Perfect Hard-Boiled Eggs

Eggs and Almond Butter Toast

If you follow me on Instagram, you might notice that eggs are sort of my where’s waldo food. They appear in countless photos. I love them. A lot.

I eat one hardboiled egg as part of almost every weekday breakfast, and usually pack one to go with lunch as well, whether that’s in a big salad or alongside some cooked grains and roasted veggies. If I’m working from home, I’ll throw a fried egg on top of my rice bowl. On the weekends, we brunch on Indian-style omelets spiked with cilantro, green chilies, tomato, and red onion.

We buy our eggs from a local farmer couple named Wes & Lou. They keep two coolers full of eggs outside their house, along with whatever else they have in season, and you pay based on the honor system. Usually there’s a chicken or two clucking around you while you scrounge up your cash (free range is an understatement here).

Wes and Lou’s eggs are phenomenal. The yolks are always a rich yellow-orange hue and they taste both fresh and natural, as eggs should. Some are huge and have a double-yolk, others are small and smudged. No two are alike. That’s the beauty of it.

We buy our eggs locally for a few reasons:

  1. We think they taste better than grocery store eggs—even the “organic” ones (which can sometimes have a “fishy” taste due to the amount of omega-3s they pump into the chickens and sing about on the label). They cost less than those store-bought organic eggs, too. We pay $2.50/dozen for medium-ish eggs and $3.50/dozen for large-to-enormous ones.
  2. The hens are pasture-raised, meaning they are treated kindly, eat bugs and grass, and roam freely. All of these conditions directly factor back into reason #1.
  3. Pastured eggs are much more nutritious than typical supermarket eggs, with 4 to 6 times as much vitamin D, 1/3 less cholesterol, 1⁄4 less saturated fat, 2⁄3 more vitamin A, 2 times more omega-3 fatty acids, 3 times more vitamin E, and 7 times more beta carotene (Mother Earth News).
  4. We like to support local agriculture.

When I first started buying and hard-boiling farm-fresh eggs, I would curse at myself every.single.time I went to peel them (the fresher an egg is, the harder it can be to peel). I’d lose half the white to the shell and have tiny shell pieces everywhere.

Then I read an article on Serious Eats about an easy way to boil eggs so that they peel without a problem. Instead of putting the eggs and water in a pot and bringing it all to a boil, you first boil the water and then add the eggs. Sounds ridiculously simple, I realize, but it has been completely revolutionary for me. I’ve probably boiled at least 100 eggs like this by now, and not a single one has stuck to the shell. The yolks also stay beautifully colored, and perfectly cooked (I like them tender, not chalky).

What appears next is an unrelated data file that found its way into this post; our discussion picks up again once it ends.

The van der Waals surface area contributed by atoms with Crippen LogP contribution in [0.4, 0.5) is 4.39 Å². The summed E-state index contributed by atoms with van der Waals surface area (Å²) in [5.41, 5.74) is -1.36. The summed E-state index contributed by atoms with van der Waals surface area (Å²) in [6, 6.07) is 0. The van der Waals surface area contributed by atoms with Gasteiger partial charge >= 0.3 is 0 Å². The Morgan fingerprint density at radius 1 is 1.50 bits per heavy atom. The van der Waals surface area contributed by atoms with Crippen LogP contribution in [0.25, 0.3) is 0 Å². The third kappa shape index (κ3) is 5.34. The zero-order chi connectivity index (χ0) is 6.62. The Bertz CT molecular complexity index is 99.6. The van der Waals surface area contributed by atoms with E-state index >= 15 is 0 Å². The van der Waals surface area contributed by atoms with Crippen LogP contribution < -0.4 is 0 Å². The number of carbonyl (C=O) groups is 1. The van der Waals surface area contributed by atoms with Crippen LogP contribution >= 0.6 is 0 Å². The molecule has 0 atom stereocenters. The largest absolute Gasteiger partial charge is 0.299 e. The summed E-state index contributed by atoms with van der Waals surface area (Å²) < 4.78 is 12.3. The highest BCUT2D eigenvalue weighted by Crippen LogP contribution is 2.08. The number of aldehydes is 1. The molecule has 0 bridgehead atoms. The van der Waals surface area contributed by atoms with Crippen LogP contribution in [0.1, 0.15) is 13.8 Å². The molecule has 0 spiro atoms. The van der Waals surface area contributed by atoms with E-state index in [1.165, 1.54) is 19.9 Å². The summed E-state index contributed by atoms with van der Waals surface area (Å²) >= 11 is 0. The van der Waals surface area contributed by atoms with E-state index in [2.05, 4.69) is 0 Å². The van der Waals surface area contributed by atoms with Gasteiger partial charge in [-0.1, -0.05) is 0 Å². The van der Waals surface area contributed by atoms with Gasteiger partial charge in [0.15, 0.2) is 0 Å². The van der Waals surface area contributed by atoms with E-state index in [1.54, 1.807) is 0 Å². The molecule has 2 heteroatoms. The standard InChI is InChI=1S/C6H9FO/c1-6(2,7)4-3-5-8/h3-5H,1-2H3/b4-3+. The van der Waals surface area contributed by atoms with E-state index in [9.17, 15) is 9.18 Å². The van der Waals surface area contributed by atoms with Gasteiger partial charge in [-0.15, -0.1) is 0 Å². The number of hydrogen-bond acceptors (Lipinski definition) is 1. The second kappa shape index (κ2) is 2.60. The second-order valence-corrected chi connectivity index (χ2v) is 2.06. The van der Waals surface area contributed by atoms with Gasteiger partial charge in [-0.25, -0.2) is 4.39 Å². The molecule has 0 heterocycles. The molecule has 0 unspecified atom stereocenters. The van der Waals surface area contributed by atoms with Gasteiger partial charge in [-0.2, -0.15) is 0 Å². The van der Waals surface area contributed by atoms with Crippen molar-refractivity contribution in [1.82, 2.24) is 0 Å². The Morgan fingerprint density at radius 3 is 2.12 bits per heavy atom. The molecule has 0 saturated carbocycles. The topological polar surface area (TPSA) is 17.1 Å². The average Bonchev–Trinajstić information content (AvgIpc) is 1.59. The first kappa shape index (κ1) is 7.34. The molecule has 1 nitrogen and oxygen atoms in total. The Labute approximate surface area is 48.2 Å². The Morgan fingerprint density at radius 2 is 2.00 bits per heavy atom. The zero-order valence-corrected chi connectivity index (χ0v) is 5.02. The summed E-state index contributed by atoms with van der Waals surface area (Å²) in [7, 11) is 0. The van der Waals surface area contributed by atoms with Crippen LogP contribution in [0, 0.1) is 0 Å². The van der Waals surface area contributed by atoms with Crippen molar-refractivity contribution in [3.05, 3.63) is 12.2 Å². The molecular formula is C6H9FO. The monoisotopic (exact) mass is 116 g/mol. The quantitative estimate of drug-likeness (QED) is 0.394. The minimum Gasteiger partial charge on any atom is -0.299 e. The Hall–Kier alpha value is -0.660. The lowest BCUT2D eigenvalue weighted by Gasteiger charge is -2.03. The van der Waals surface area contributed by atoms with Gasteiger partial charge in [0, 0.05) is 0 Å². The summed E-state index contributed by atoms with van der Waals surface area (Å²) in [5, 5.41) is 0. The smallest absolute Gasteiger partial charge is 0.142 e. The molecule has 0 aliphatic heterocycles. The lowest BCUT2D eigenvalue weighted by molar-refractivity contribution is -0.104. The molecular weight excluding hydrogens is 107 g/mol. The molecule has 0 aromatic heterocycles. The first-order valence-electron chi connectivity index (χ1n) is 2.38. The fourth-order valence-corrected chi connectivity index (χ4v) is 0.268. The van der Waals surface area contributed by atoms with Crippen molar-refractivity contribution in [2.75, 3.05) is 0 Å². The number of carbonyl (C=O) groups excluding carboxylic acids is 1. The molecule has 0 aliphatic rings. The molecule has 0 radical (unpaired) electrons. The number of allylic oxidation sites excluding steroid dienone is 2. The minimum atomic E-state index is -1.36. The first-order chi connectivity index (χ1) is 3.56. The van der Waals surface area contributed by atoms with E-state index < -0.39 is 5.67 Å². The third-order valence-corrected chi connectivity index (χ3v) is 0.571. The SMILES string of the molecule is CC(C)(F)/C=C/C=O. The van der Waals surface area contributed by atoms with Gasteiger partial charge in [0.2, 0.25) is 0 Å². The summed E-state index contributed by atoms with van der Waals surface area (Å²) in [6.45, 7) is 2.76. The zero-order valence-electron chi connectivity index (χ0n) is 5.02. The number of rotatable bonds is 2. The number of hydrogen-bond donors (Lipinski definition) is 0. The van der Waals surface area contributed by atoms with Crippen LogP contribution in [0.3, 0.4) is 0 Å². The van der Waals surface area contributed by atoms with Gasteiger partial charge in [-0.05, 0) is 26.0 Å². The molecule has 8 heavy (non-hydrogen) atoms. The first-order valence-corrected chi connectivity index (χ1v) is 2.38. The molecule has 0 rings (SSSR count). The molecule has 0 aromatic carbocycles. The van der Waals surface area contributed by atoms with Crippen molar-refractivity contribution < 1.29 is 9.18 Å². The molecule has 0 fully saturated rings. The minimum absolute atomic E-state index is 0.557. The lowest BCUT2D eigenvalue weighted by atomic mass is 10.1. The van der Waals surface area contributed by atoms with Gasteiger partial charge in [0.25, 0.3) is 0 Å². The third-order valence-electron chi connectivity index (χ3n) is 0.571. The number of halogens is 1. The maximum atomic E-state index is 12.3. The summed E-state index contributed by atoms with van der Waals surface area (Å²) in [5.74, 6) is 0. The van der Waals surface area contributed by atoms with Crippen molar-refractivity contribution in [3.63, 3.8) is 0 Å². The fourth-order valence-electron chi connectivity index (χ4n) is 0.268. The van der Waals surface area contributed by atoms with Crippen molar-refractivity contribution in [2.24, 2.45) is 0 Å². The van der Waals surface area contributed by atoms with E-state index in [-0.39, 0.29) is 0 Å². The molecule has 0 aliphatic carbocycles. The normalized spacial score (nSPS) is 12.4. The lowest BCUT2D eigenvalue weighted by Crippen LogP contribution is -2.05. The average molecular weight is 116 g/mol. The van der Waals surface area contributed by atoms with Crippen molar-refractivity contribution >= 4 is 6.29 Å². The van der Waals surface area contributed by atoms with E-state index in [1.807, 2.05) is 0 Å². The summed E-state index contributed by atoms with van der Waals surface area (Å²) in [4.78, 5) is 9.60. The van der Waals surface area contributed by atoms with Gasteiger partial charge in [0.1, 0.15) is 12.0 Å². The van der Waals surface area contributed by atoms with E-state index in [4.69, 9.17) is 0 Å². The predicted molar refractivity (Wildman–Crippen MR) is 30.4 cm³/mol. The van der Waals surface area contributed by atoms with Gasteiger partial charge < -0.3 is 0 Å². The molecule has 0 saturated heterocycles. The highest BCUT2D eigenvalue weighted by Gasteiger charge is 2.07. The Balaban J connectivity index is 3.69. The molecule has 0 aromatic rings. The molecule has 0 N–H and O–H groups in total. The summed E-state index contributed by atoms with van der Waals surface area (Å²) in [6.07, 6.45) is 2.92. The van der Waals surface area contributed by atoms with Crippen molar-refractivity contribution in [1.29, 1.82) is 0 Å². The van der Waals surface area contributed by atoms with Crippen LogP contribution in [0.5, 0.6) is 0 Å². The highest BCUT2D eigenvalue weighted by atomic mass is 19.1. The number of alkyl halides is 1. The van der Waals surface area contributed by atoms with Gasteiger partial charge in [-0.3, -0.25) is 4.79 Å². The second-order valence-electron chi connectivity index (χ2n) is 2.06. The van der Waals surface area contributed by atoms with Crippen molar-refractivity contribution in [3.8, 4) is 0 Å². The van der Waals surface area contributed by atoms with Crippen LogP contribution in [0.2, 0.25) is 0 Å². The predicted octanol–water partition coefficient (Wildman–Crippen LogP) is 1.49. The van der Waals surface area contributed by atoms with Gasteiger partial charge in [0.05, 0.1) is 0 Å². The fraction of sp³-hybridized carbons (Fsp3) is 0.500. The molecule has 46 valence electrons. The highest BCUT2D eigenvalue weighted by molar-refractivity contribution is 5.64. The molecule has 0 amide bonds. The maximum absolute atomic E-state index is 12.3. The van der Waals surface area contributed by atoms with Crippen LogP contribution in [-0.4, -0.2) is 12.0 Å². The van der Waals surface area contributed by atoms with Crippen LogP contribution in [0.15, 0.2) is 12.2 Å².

If you know someone who has chickens, or can find a local source, I don’t think you’ll regret picking up a dozen. Boil a couple off, toss them in the fridge, and hit ’em up all week long. I’ve yet to find a meal they don’t go with.

Dozen Eggs


Perfect Hard-Boiled Eggs

However many eggs as you like
Salt & pepper

Bring water to a boil in a large pot.

Take eggs straight from the fridge and carefully lower them into the pot with a spoon, taking care not to break them.

Lower heat to a low boil (this is a 6/10 on my burner) and set your timer for 10 minutes. Adjust the heat as needed while the eggs cook—it should be at constant simmer/low boil, meaning bubbles are constantly rising to the surface, but not so aggressively that they’re knocking the eggs around.

After 10 minutes, remove eggs and place in a bowl of ice water. Allow to cool for at least 15 minutes; if you want to eat them warm, just chill for 2 to 3 minutes instead.

Store in the refrigerator for up to 5 days. Sprinkle with good salt (I use Himalyan pink) and freshly ground pepper.

Eggs alongside an Indian breakfast of okra and paratha (whole-wheat flatbread).

Eggs alongside an Indian breakfast of okra and paratha (whole-wheat flatbread).

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5 thoughts on “Perfect Hard-Boiled Eggs

  1. Pingback: Eating Habits, Part I | Eat & Edit

  2. Okay! I’m giving your egg cooking tip a go! Wish me luck and thanks for commenting on Instagram to direct me here! Love your blog!

    Like

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